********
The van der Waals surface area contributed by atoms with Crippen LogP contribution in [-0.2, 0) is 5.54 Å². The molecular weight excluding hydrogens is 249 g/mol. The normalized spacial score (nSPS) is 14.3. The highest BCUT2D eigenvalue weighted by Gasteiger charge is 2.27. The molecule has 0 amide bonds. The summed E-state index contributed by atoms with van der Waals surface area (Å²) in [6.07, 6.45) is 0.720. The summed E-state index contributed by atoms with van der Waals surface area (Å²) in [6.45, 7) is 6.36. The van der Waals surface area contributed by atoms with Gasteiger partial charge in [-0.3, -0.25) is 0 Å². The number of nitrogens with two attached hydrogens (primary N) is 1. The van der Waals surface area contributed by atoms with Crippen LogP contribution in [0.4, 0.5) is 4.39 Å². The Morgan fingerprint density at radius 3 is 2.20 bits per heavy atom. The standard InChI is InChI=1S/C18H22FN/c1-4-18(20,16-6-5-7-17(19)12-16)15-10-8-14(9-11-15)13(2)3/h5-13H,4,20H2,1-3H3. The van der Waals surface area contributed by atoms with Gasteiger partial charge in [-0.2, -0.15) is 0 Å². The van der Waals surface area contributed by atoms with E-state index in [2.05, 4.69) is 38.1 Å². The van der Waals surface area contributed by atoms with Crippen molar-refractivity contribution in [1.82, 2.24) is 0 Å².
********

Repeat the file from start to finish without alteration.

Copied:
The van der Waals surface area contributed by atoms with Crippen LogP contribution in [-0.2, 0) is 5.54 Å². The molecular weight excluding hydrogens is 249 g/mol. The normalized spacial score (nSPS) is 14.3. The highest BCUT2D eigenvalue weighted by Gasteiger charge is 2.27. The molecule has 0 amide bonds. The summed E-state index contributed by atoms with van der Waals surface area (Å²) in [6.07, 6.45) is 0.720. The summed E-state index contributed by atoms with van der Waals surface area (Å²) in [6.45, 7) is 6.36. The van der Waals surface area contributed by atoms with Gasteiger partial charge in [-0.3, -0.25) is 0 Å². The number of nitrogens with two attached hydrogens (primary N) is 1. The van der Waals surface area contributed by atoms with Crippen LogP contribution in [0.4, 0.5) is 4.39 Å². The Morgan fingerprint density at radius 3 is 2.20 bits per heavy atom. The standard InChI is InChI=1S/C18H22FN/c1-4-18(20,16-6-5-7-17(19)12-16)15-10-8-14(9-11-15)13(2)3/h5-13H,4,20H2,1-3H3. The van der Waals surface area contributed by atoms with Gasteiger partial charge in [-0.2, -0.15) is 0 Å². The van der Waals surface area contributed by atoms with E-state index in [2.05, 4.69) is 38.1 Å². The van der Waals surface area contributed by atoms with Crippen molar-refractivity contribution in [1.82, 2.24) is 0 Å².